Editors' ChoiceAppetite

Satisfied Worms

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Science Signaling  11 Mar 2008:
Vol. 1, Issue 10, pp. ec92
DOI: 10.1126/stke.110ec92

The rise in the incidence of obesity has stimulated interest in determining the mechanisms that are involved in controlling appetite and thus preventing overeating. Discovering the signals responsible for making a person feel satisfied (or satiated) after eating might help in the development of therapies to prevent obesity. You et al. used the worm Caenorhabditis elegans as a model system to study the factors that control appetite. C. elegans normally feed and move constantly when food is available, but the authors found that worms exposed to a high-quality (high nutritional value) food source gradually decreased their rates of food intake and movement, compared with those of worms exposed to low-quality food. The former worms entered a state of quiescence that resembled the resting state of satiated mice. Mutant C. elegans that had a defect in nutrient absorption from the intestine were less quiescent than their wild-type counterparts. Mutant C. elegans that were singly deficient in the worm homologs of insulin, transforming growth factor-β (TGF-β), or either of the receptors for TGF-β exhibited much shorter periods of quiescence compared with those of wild-type worms. C. elegans with a loss-of-function mutation in the cGMP-dependent protein kinase (PKG) homolog EGL-4 (which is downstream of insulin and TGF-β) are known to be larger and more migratory than wild-type C. elegans. The authors found that egl-4 loss-of-function mutants never entered a state of quiescence during feeding, whereas egl-4 gain-of-function mutants showed a longer duration of quiescence than did wild-type worms. Finally, worms deficient in the enzyme that synthesizes cGMP had a shorter duration of quiescence than did wild-type worms. This study suggests that insulin- and TGF-β-mediated signals through PKG may serve as targets of therapies against obesity.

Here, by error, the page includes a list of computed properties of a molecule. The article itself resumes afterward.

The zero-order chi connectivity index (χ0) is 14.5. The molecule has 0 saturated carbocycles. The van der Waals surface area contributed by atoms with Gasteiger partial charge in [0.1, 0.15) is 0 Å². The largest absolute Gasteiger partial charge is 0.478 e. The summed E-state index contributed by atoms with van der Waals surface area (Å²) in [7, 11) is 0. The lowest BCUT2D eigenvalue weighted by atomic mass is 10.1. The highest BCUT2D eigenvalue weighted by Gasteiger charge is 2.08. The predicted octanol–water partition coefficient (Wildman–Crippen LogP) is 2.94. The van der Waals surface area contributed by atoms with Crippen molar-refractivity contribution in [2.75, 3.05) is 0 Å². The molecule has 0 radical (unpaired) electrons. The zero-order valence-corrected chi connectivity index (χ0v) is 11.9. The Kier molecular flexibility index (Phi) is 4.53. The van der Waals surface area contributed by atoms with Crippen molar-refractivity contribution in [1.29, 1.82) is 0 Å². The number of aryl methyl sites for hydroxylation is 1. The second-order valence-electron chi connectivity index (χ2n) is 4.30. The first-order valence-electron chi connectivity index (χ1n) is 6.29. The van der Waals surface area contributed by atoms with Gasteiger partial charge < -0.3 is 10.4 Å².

Y.-j. You, J. Kim, D. M. Raizen, L. Avery, Insulin, cGMP, and TGF-β signals regulate food intake and quiescence in C. elegans: A model for satiety. Cell Metab. 7, 249-257 (2008). [PubMed]

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